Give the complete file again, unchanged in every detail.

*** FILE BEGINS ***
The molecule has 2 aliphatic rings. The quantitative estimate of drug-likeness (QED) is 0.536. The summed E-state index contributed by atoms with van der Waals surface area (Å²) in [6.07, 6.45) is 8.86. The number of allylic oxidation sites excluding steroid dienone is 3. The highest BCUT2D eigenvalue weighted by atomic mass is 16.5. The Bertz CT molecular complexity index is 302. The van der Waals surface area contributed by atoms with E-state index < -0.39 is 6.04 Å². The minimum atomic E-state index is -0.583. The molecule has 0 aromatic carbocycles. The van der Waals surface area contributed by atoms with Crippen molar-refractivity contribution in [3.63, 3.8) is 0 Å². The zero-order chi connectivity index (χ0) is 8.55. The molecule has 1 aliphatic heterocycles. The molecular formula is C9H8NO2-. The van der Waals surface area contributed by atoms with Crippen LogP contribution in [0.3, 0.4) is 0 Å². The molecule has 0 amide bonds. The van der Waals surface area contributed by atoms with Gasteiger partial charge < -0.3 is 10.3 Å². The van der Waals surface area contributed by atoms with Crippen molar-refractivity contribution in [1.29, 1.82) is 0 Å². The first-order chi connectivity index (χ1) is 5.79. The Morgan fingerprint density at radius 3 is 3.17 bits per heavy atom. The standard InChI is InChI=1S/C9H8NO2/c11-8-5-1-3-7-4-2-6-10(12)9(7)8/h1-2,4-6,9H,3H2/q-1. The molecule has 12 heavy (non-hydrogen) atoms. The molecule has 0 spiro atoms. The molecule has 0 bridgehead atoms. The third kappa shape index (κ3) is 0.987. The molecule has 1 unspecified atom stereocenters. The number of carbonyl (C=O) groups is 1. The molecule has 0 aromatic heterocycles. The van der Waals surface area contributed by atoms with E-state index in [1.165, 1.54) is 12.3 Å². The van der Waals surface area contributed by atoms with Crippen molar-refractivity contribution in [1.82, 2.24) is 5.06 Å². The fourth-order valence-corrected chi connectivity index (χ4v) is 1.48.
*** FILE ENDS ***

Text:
The molecule has 2 aliphatic rings. The quantitative estimate of drug-likeness (QED) is 0.536. The summed E-state index contributed by atoms with van der Waals surface area (Å²) in [6.07, 6.45) is 8.86. The number of allylic oxidation sites excluding steroid dienone is 3. The highest BCUT2D eigenvalue weighted by atomic mass is 16.5. The Bertz CT molecular complexity index is 302. The van der Waals surface area contributed by atoms with E-state index < -0.39 is 6.04 Å². The minimum atomic E-state index is -0.583. The molecule has 0 aromatic carbocycles. The van der Waals surface area contributed by atoms with Crippen molar-refractivity contribution in [3.63, 3.8) is 0 Å². The zero-order chi connectivity index (χ0) is 8.55. The molecule has 1 aliphatic heterocycles. The molecular formula is C9H8NO2-. The van der Waals surface area contributed by atoms with Crippen LogP contribution in [0.3, 0.4) is 0 Å². The molecule has 0 amide bonds. The van der Waals surface area contributed by atoms with Gasteiger partial charge < -0.3 is 10.3 Å². The van der Waals surface area contributed by atoms with Crippen molar-refractivity contribution in [1.29, 1.82) is 0 Å². The first-order chi connectivity index (χ1) is 5.79. The Morgan fingerprint density at radius 3 is 3.17 bits per heavy atom. The standard InChI is InChI=1S/C9H8NO2/c11-8-5-1-3-7-4-2-6-10(12)9(7)8/h1-2,4-6,9H,3H2/q-1. The molecule has 12 heavy (non-hydrogen) atoms. The molecule has 0 spiro atoms. The molecule has 0 bridgehead atoms. The third kappa shape index (κ3) is 0.987. The molecule has 1 unspecified atom stereocenters. The number of carbonyl (C=O) groups is 1. The molecule has 0 aromatic heterocycles. The van der Waals surface area contributed by atoms with E-state index in [1.165, 1.54) is 12.3 Å². The van der Waals surface area contributed by atoms with Crippen molar-refractivity contribution in [1.82, 2.24) is 5.06 Å². The fourth-order valence-corrected chi connectivity index (χ4v) is 1.48.